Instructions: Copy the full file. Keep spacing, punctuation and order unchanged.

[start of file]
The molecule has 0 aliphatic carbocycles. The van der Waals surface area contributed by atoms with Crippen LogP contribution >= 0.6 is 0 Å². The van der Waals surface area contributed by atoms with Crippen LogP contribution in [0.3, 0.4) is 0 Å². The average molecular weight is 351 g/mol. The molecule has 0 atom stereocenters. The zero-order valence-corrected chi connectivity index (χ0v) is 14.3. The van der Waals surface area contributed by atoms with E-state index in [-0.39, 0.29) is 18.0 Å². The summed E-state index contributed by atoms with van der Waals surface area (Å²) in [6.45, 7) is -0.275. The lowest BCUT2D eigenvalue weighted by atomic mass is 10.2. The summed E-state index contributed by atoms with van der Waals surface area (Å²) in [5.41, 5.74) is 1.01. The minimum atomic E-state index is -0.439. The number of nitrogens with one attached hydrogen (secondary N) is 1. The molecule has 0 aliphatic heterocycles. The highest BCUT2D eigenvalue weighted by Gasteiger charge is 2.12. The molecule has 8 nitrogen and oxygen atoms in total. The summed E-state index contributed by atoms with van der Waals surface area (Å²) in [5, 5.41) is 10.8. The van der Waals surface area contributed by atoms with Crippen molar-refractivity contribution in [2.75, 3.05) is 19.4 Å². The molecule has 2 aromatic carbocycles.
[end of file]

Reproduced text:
The molecule has 0 aliphatic carbocycles. The van der Waals surface area contributed by atoms with Crippen LogP contribution >= 0.6 is 0 Å². The van der Waals surface area contributed by atoms with Crippen LogP contribution in [0.3, 0.4) is 0 Å². The average molecular weight is 351 g/mol. The molecule has 0 atom stereocenters. The zero-order valence-corrected chi connectivity index (χ0v) is 14.3. The van der Waals surface area contributed by atoms with E-state index in [-0.39, 0.29) is 18.0 Å². The summed E-state index contributed by atoms with van der Waals surface area (Å²) in [6.45, 7) is -0.275. The lowest BCUT2D eigenvalue weighted by atomic mass is 10.2. The summed E-state index contributed by atoms with van der Waals surface area (Å²) in [5.41, 5.74) is 1.01. The minimum atomic E-state index is -0.439. The number of nitrogens with one attached hydrogen (secondary N) is 1. The molecule has 0 aliphatic heterocycles. The highest BCUT2D eigenvalue weighted by Gasteiger charge is 2.12. The molecule has 8 nitrogen and oxygen atoms in total. The summed E-state index contributed by atoms with van der Waals surface area (Å²) in [5, 5.41) is 10.8. The van der Waals surface area contributed by atoms with Crippen molar-refractivity contribution in [2.75, 3.05) is 19.4 Å². The molecule has 2 aromatic carbocycles.